The Global Polio Eradication Initiative has been backed by £1.37 billion of UK aid since 1995. As the hon. Lady rightly says, there are many proud successes of that programme, and polio across the planet, largely thanks to the help of the British taxpayer, has been almost eliminated.
Yes, I do. One of the most worrying features of the European super league proposals is that they would have taken clubs that take their names from great, famous English towns and cities and turned them just into global brands with no relation to the fans and the communities that gave them life and that give them the most love and support. That was, in my view, totally wrong, to say nothing of the lack of competition. It is entirely right that my hon. Friend the Member for Chatham and Aylesford (Tracey Crouch) will do a root-and-branch investigation into the governance of football and what we can do to promote the role of fans in that governance.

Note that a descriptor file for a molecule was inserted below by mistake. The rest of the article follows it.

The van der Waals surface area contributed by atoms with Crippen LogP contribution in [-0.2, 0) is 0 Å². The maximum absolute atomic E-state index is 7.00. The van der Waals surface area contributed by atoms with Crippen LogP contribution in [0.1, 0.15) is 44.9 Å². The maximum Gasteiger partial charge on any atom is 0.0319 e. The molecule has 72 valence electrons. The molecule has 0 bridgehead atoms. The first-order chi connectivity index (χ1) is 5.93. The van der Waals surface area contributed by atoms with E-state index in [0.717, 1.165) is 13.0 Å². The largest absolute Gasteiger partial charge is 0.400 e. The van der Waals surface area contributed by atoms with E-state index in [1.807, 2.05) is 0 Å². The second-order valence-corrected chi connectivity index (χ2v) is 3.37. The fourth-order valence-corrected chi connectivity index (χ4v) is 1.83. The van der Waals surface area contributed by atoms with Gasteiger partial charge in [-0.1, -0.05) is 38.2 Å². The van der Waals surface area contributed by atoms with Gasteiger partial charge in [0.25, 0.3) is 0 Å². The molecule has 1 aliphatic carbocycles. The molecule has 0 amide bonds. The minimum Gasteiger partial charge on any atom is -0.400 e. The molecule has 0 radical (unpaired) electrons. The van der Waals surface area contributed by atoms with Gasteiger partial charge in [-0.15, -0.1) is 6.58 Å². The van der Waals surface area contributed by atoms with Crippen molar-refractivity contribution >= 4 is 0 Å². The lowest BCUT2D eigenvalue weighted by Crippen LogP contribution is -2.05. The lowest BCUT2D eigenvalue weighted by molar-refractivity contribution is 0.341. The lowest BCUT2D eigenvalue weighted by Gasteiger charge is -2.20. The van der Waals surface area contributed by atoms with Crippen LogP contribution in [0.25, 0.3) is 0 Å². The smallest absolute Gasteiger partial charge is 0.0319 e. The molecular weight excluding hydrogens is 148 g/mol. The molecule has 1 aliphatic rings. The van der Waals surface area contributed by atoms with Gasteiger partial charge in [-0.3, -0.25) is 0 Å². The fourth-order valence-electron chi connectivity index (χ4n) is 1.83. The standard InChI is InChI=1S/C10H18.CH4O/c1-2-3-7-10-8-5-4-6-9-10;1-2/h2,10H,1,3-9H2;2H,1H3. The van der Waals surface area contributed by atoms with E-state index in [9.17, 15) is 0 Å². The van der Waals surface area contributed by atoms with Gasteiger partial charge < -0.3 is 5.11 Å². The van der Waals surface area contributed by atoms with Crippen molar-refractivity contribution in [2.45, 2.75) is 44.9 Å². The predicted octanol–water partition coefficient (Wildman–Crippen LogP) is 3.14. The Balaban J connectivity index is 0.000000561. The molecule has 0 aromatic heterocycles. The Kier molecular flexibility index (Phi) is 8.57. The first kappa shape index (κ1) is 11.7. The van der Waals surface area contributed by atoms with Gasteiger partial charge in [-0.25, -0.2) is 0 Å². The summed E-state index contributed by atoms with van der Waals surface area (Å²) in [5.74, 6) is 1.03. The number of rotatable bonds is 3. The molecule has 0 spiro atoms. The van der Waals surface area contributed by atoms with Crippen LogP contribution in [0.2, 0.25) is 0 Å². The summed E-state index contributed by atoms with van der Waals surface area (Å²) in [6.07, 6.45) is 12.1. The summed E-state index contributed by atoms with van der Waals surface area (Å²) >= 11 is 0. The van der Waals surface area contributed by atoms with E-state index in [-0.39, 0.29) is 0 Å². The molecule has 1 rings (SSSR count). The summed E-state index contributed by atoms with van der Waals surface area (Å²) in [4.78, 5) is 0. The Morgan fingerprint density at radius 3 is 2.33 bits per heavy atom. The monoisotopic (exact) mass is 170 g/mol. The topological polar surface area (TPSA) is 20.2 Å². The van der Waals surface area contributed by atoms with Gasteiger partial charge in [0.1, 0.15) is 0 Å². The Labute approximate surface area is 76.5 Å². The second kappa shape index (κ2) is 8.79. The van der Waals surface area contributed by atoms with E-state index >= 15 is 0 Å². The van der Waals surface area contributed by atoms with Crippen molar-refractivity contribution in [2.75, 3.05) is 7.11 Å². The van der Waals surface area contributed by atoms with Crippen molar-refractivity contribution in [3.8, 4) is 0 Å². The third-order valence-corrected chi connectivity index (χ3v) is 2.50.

I think what the people of Scotland need is an Administration in Scotland who spend the taxpayers’ money in Scotland better and more wisely, because the results of the Scottish nationalist party are dismal. They are failing on education. They are failing on crime. They are failing on their taxation policies. No wonder all they can talk about is another irresponsible referendum and breaking up this country.
My hon. Friend draws attention to a very valuable and important point, which is that across the country, it is Conservative councils that keep council tax low, overwhelmingly, and deliver better services, such as recycling. He is absolutely right to laud the efforts of the Conservative-led council in West Sussex.